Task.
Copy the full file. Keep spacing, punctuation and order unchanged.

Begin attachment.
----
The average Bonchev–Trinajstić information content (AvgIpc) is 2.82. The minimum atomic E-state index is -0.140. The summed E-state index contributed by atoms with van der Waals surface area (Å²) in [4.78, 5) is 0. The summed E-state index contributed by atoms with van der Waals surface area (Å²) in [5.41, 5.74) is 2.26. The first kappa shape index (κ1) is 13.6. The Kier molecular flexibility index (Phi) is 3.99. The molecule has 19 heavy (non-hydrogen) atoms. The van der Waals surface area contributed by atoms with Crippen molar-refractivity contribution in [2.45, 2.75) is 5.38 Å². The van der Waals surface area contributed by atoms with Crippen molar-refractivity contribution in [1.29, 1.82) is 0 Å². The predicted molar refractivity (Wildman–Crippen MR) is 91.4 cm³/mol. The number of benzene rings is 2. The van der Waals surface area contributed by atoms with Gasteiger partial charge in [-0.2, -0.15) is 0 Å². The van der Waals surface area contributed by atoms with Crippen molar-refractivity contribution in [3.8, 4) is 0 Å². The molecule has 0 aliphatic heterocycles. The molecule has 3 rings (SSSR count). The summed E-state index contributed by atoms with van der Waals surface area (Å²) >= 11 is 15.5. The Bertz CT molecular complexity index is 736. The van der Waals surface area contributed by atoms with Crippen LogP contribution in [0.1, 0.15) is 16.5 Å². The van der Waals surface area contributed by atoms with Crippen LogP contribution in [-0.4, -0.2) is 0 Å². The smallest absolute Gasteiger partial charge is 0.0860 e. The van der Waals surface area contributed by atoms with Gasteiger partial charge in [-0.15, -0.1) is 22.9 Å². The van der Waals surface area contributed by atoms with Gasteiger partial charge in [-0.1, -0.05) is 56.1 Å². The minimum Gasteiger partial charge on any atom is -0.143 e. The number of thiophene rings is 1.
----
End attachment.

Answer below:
The average Bonchev–Trinajstić information content (AvgIpc) is 2.82. The minimum atomic E-state index is -0.140. The summed E-state index contributed by atoms with van der Waals surface area (Å²) in [4.78, 5) is 0. The summed E-state index contributed by atoms with van der Waals surface area (Å²) in [5.41, 5.74) is 2.26. The first kappa shape index (κ1) is 13.6. The Kier molecular flexibility index (Phi) is 3.99. The molecule has 19 heavy (non-hydrogen) atoms. The van der Waals surface area contributed by atoms with Crippen molar-refractivity contribution in [2.45, 2.75) is 5.38 Å². The van der Waals surface area contributed by atoms with Crippen molar-refractivity contribution in [1.29, 1.82) is 0 Å². The predicted molar refractivity (Wildman–Crippen MR) is 91.4 cm³/mol. The number of benzene rings is 2. The van der Waals surface area contributed by atoms with Gasteiger partial charge in [-0.2, -0.15) is 0 Å². The van der Waals surface area contributed by atoms with Crippen molar-refractivity contribution in [3.8, 4) is 0 Å². The molecule has 0 aliphatic heterocycles. The molecule has 3 rings (SSSR count). The summed E-state index contributed by atoms with van der Waals surface area (Å²) >= 11 is 15.5. The Bertz CT molecular complexity index is 736. The van der Waals surface area contributed by atoms with Crippen LogP contribution in [0.1, 0.15) is 16.5 Å². The van der Waals surface area contributed by atoms with Crippen LogP contribution in [-0.4, -0.2) is 0 Å². The smallest absolute Gasteiger partial charge is 0.0860 e. The van der Waals surface area contributed by atoms with Gasteiger partial charge in [-0.15, -0.1) is 22.9 Å². The van der Waals surface area contributed by atoms with Gasteiger partial charge in [-0.1, -0.05) is 56.1 Å². The minimum Gasteiger partial charge on any atom is -0.143 e. The number of thiophene rings is 1.